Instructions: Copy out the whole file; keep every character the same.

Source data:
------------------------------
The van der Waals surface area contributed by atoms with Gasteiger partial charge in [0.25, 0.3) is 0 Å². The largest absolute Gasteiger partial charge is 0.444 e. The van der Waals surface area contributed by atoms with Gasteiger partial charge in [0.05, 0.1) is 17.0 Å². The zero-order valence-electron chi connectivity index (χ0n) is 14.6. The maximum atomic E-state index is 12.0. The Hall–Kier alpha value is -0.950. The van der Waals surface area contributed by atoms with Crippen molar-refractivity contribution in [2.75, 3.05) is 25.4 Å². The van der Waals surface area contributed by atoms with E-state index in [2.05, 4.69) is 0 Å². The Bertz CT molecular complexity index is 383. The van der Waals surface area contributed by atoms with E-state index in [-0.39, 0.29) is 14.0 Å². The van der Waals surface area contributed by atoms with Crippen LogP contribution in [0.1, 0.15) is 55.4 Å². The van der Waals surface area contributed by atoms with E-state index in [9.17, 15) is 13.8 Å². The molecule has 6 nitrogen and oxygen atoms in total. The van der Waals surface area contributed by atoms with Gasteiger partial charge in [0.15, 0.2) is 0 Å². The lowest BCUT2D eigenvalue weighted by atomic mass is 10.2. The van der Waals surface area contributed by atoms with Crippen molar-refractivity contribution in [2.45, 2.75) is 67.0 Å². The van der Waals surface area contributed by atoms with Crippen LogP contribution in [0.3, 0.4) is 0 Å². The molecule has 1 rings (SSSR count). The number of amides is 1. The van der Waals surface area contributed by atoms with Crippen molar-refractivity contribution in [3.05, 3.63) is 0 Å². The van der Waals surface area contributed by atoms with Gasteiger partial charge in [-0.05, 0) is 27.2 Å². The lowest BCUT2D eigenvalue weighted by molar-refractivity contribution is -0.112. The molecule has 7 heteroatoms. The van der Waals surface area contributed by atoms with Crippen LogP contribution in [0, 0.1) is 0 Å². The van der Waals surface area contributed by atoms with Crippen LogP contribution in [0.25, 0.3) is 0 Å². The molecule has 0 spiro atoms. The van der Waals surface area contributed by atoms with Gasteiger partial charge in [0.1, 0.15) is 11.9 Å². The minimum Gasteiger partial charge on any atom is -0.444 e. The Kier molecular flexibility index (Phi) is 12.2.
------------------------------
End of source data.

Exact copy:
The van der Waals surface area contributed by atoms with Gasteiger partial charge in [0.25, 0.3) is 0 Å². The largest absolute Gasteiger partial charge is 0.444 e. The van der Waals surface area contributed by atoms with Gasteiger partial charge in [0.05, 0.1) is 17.0 Å². The zero-order valence-electron chi connectivity index (χ0n) is 14.6. The maximum atomic E-state index is 12.0. The Hall–Kier alpha value is -0.950. The van der Waals surface area contributed by atoms with Crippen molar-refractivity contribution in [2.75, 3.05) is 25.4 Å². The van der Waals surface area contributed by atoms with E-state index in [2.05, 4.69) is 0 Å². The Bertz CT molecular complexity index is 383. The van der Waals surface area contributed by atoms with E-state index in [-0.39, 0.29) is 14.0 Å². The van der Waals surface area contributed by atoms with Crippen LogP contribution in [0.1, 0.15) is 55.4 Å². The van der Waals surface area contributed by atoms with E-state index in [9.17, 15) is 13.8 Å². The molecule has 6 nitrogen and oxygen atoms in total. The van der Waals surface area contributed by atoms with Gasteiger partial charge in [0.15, 0.2) is 0 Å². The lowest BCUT2D eigenvalue weighted by atomic mass is 10.2. The van der Waals surface area contributed by atoms with Crippen molar-refractivity contribution in [2.45, 2.75) is 67.0 Å². The van der Waals surface area contributed by atoms with Crippen LogP contribution in [0.3, 0.4) is 0 Å². The molecule has 1 rings (SSSR count). The number of amides is 1. The van der Waals surface area contributed by atoms with Crippen molar-refractivity contribution in [3.05, 3.63) is 0 Å². The van der Waals surface area contributed by atoms with Gasteiger partial charge in [-0.05, 0) is 27.2 Å². The lowest BCUT2D eigenvalue weighted by molar-refractivity contribution is -0.112. The molecule has 7 heteroatoms. The van der Waals surface area contributed by atoms with Crippen LogP contribution in [0, 0.1) is 0 Å². The van der Waals surface area contributed by atoms with Crippen LogP contribution in [0.25, 0.3) is 0 Å². The molecule has 0 spiro atoms. The van der Waals surface area contributed by atoms with Gasteiger partial charge in [0.1, 0.15) is 11.9 Å². The minimum Gasteiger partial charge on any atom is -0.444 e. The Kier molecular flexibility index (Phi) is 12.2.